Friday, May 24, 2013

On Damage

I have pipe dreams of running some Swords & Wizardry this summer. Although I have a copy of S&W complete, I've been thinking about "White Box" style damage, but with some caveats.

Some of the common rules I've seen and liked have included:

-Two handed weapons roll 2d6 and take the best, with the exception of the quarterstaff.

-Dual wielding characters receive +1 to hit.

-Damage based on class, allowing any character to use any weapon. 

Some other things I'm considering as well:

-Fighters (and fighters only, no sub-classes) receive a damage bonus based on level. (+1 per so many levels, maybe every three?)

-Everything does 1d6 damage, but fighters get to roll twice and take the best. (In this case, two-handed weapons would probably just do +1 damage instead of best of two... rolling three and taking the best of two has a certain clunkiness to it that I don't like) 

-Weapons have conditional bonuses and penalties based on things they are good at/things they are not so good at. For instance, daggers are good at fighting in close quarters such as an alley, pole-arms are good for fighting in an open space. In favorable circumstances, a weapon receives +2 to hit, and -2 in unfavorable circumstances. This requires a lot of on-the-fly rulings or else bookkeeping for what weapons is good for what and not-so-good for what. Eew. I can see the appeal, but I suspect keeping track of it will be unwieldy, plus I'll have players constantly trying to bullshit me. :)  ("A troll's leg is kind of like a tree, and axes are good at cutting trees down, so I think I get the +2!") 
I stole this idea from a post by Vincent Baker around ten years ago, although he was talking about firearms in games.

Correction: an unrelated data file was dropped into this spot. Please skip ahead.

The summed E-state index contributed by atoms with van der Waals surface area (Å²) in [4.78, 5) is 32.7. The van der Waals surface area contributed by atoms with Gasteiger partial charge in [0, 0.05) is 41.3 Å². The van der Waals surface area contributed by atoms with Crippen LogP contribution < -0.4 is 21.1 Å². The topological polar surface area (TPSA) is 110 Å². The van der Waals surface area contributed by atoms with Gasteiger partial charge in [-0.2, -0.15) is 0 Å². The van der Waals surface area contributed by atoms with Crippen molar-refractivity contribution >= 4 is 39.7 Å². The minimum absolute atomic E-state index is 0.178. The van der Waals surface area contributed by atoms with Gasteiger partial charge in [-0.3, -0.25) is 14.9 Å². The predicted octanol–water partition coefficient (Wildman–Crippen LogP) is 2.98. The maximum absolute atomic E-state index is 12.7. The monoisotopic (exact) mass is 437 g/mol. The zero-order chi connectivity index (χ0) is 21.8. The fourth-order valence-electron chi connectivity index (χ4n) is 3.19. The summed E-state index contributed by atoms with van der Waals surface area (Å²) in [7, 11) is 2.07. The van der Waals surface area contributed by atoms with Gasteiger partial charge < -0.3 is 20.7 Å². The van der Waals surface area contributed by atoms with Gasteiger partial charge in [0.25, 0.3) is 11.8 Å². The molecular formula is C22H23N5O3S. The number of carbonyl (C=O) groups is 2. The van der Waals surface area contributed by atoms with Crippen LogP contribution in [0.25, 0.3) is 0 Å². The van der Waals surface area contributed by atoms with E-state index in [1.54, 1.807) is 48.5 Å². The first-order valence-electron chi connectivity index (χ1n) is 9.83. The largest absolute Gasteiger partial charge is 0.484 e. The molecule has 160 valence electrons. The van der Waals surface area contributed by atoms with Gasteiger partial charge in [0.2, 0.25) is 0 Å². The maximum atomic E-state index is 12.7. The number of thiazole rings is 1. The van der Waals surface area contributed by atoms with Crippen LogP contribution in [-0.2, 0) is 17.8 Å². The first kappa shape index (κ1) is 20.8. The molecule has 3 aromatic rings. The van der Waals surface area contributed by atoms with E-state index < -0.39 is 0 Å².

-Give every weapon one special ability.... so maybe flails ignore shields, crossbows treat armor as one category lighter, etc. Again, this is slightly book-keepy, but not as bad as the previous idea.

Given that I'm all about the simplicity lately, I'll probably go with either fighters roll damage twice or one of the options from the first bunch. Historical simulation is at most a tertiary goal of mine when I run D&D, after all.  


  1. From experience, I'd have to caution you about the "best of two dice" method. Although it's attractively simple, it weights the damage very high - there's about a 54% chance of the damage being either a 5 or a 6, which in a d6-centered campaign is incredible odds to do incredible damage. I experimented with it nonetheless as a class ability at 5th level and over time felt that the impact on the game was a negative one. (On the plus side, it helps combat resolve quickly, but it also makes combat less swingy and therefore less risky - and less interesting!)

    I've been trying out a method where PCs above a certain level (4th for Fighters, 5th for Clerics, and 7th for Magic-users) can roll a d8 for damage. So far it seems to fit the bill, The players like to pull out their long-neglected d8s, and they like the possibility of rolling especially high, and don't seem to mind that they can still roll pretty low sometimes.

    I do use something like you describe for differentiating weapons. For example, attacking an opponent with longer reach is at -2 until you succeed, after which (if you can keep within their reach), their oversized weapon will suffer the -2. I also include a variant of Jeff Rients' "Consolation Prize" mechanic, where if a player rolls 1 damage, most weapons have a special effect (an axe hooks a weapon or shield, a dagger lets you engage in grapple, etc).

  2. That's a good point. The simplicity is attractive, but I can see how it could wreck things. I take it you are also not a fan of heavy weapons rolling two and taking the best?

    I think in the end I might go with fighters receiving a damage bonus based on level (+1 per three full levels seems appropriate in a d6 damage environment) or I might ditch the d6 thing and do damage based on class.

    Although I read Rients' blog, I must have missed the consolation prize concept. I have to admit it has a certain appeal.